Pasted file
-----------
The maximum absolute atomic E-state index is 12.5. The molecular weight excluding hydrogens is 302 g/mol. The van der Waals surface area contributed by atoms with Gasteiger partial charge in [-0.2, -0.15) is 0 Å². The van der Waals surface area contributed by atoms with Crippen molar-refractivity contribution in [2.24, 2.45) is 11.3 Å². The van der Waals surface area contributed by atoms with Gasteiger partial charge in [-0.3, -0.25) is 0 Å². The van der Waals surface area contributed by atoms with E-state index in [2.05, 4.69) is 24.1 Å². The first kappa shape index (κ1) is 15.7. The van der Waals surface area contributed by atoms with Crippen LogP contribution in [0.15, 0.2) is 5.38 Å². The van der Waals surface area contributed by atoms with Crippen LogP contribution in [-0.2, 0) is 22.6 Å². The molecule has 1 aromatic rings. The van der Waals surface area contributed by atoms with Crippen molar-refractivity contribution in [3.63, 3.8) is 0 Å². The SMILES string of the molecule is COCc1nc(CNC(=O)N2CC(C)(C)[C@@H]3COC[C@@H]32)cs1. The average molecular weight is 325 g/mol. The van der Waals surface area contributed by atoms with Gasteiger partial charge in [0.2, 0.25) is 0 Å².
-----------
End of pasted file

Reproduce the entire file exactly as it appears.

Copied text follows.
The maximum absolute atomic E-state index is 12.5. The molecular weight excluding hydrogens is 302 g/mol. The van der Waals surface area contributed by atoms with Gasteiger partial charge in [-0.2, -0.15) is 0 Å². The van der Waals surface area contributed by atoms with Crippen molar-refractivity contribution in [2.24, 2.45) is 11.3 Å². The van der Waals surface area contributed by atoms with Gasteiger partial charge in [-0.3, -0.25) is 0 Å². The van der Waals surface area contributed by atoms with E-state index in [2.05, 4.69) is 24.1 Å². The first kappa shape index (κ1) is 15.7. The van der Waals surface area contributed by atoms with Crippen LogP contribution in [0.15, 0.2) is 5.38 Å². The van der Waals surface area contributed by atoms with Crippen LogP contribution in [-0.2, 0) is 22.6 Å². The molecule has 1 aromatic rings. The van der Waals surface area contributed by atoms with Crippen molar-refractivity contribution in [3.63, 3.8) is 0 Å². The SMILES string of the molecule is COCc1nc(CNC(=O)N2CC(C)(C)[C@@H]3COC[C@@H]32)cs1. The average molecular weight is 325 g/mol. The van der Waals surface area contributed by atoms with Gasteiger partial charge in [0.2, 0.25) is 0 Å².